D14 - Adopting Systems Approaches to Peacebuilding and Conflict Resolution/Transformation

3 posts / 0 new
Last post
D14 - Adopting Systems Approaches to Peacebuilding and Conflict Resolution/Transformation

Is there anything we can do the push systems thinking approach further into the thinking and practice of conflict resolution and transformation?  How can we move beyond a level-three understanding of feedback loops to a level seven or eight-level understanding of social systems? Do you have any examples of this being successfully done?

Are you aware of successful (or instructive) efforts to promote the more active involvement of a wider array of citizens in efforts to promote more constructive approaches to conflict (utilizing, however unintentionally) an ecosystem model of conflict response?

Please share your thoughts here!

To Join the Discussion

In order to post a comment to this Discussion, you need to be "logged in" as a registered Discussion Participant.  For those who are not yet registered, but would like to be, our Join the Discussion page explains the nature and purpose of the registration process.​

We also ask everyone to keep our posting guidelines in mind:  All posts must be civil (no personal or group attacks, obcenity, profanity, no SHOUTING or incendiary comments), no commercial promotion, and no requests for personal assistance. In addition, posts must be proofread, clearly written, and on topic.

Systems of Systems thinkers


Many who work in healthcare are being formally introduced to systems thinking as a means of addressing patient (and healthcare worker) injury and harm and this is an example of the ecosystem model of conflict response at work in a different (but observable and replicable) setting.  This initiative at our hospital is designed to empower front line workers in real-time problem solving that taps immediate leaderhsip support to resolve the underlying root causes.  We utilize the "5 Whys" to get to root - which can never be about an individual doing the wrong thing - rather the root must be a component of the system that, if improved and standardized can become "standard work" or using an example from the skeleton more of a mechanical system that is unlikely or less likely to be negatively influenced by complex human dynamics.  A very important element of this initiative is the flattening of the cultural hierarchy in the clinical care setting to empower all those involved in care to voice their concerns or offer solutions.  This is a big paradigm shift in an otherwise traditionally very hierarchical field.  This new more level playing field is reinforced and supported, and examples where a nurse, or the patient transporter have noticied something that "wasn't right" and who have called it out only to end up saving the patient from harm, have been widely shared and publicly celebrated as evidence that everyone in the system is both important and valued.  In getting away from a culture of personal blame, and focusing on creating systems that are not reliant on an individual doing the "right thing" in order to produce reliable and safe results, we have been able to become a more functional team.  There are a lot of elements to this that mirror CR efforts, like asking the 5 whys to get to root.  What is different from the world at large, obviously, is the element of leadership buy-in....between a healthcare system and an authoritarian regime, for example.  That being said, teaching people the basics of systems-thinking, and helping everyone explore the impact of poorly designed systems and giving them tools to get to the root of the problem, and the resources to explore solutions has been productive in this setting and may be one way to create more systems of systems thinkers and potentially move conflicts out of the complex sphere and into the complicated where they stand a better chance of being addressed/resolved.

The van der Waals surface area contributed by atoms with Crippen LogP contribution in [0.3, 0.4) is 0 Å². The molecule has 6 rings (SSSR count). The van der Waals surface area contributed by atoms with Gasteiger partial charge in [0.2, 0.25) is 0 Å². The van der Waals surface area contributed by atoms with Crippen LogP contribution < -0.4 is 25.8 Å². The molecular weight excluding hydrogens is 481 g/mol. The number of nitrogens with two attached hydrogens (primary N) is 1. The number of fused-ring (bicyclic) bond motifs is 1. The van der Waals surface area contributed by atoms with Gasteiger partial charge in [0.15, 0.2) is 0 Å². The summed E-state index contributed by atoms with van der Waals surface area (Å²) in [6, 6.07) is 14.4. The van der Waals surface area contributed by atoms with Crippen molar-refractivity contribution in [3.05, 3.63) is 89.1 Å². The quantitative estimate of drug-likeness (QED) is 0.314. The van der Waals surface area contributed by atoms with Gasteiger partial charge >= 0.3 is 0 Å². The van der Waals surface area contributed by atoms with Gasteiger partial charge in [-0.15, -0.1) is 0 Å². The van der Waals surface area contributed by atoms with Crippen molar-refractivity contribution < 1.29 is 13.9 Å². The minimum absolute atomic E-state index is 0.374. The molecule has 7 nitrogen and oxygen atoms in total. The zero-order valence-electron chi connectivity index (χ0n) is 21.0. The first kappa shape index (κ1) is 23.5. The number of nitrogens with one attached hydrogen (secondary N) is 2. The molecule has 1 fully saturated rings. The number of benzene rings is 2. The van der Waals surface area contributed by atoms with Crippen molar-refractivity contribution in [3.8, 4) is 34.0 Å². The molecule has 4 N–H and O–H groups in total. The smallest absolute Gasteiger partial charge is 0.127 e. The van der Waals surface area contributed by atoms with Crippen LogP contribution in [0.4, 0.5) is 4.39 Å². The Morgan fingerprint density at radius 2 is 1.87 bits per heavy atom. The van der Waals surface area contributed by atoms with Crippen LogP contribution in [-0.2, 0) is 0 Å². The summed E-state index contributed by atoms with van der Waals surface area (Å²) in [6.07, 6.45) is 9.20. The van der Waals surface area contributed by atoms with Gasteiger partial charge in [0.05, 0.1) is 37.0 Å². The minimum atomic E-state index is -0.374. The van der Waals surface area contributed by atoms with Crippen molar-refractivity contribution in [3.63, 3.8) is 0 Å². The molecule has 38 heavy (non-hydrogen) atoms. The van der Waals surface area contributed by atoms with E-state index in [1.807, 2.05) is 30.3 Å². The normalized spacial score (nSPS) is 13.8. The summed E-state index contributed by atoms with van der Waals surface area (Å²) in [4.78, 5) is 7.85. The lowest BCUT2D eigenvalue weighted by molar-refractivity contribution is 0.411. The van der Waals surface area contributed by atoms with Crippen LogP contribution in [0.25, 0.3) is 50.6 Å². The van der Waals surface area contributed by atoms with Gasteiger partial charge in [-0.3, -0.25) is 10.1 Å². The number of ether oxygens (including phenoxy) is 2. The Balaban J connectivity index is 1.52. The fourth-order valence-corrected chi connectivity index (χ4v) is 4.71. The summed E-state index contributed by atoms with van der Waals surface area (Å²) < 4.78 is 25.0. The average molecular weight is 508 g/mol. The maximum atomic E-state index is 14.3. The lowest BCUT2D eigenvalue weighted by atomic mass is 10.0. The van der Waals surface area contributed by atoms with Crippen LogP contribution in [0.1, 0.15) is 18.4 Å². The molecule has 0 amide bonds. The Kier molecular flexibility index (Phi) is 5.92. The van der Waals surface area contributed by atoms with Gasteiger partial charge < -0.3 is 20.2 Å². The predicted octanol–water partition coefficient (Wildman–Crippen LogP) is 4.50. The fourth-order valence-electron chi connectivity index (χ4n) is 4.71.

Diane Farineau

MS Student, GMU SCAR

Diane Farineau

MS Student, GMU SCAR

This is a great example,

Heidi Burgess 

This is a great example, Diane!  I think it is really interesting and very good news that it is happening in a health care environment which has the (perhaps unfair) reputation of being very tightly structured and hierarchial.  Loosening up that system and realizing the potential (and actual) contribution of all the parties to the system to patients' outcome is a huge step forward.  Do you have any idea if your hospital is unique or if this is become widespread?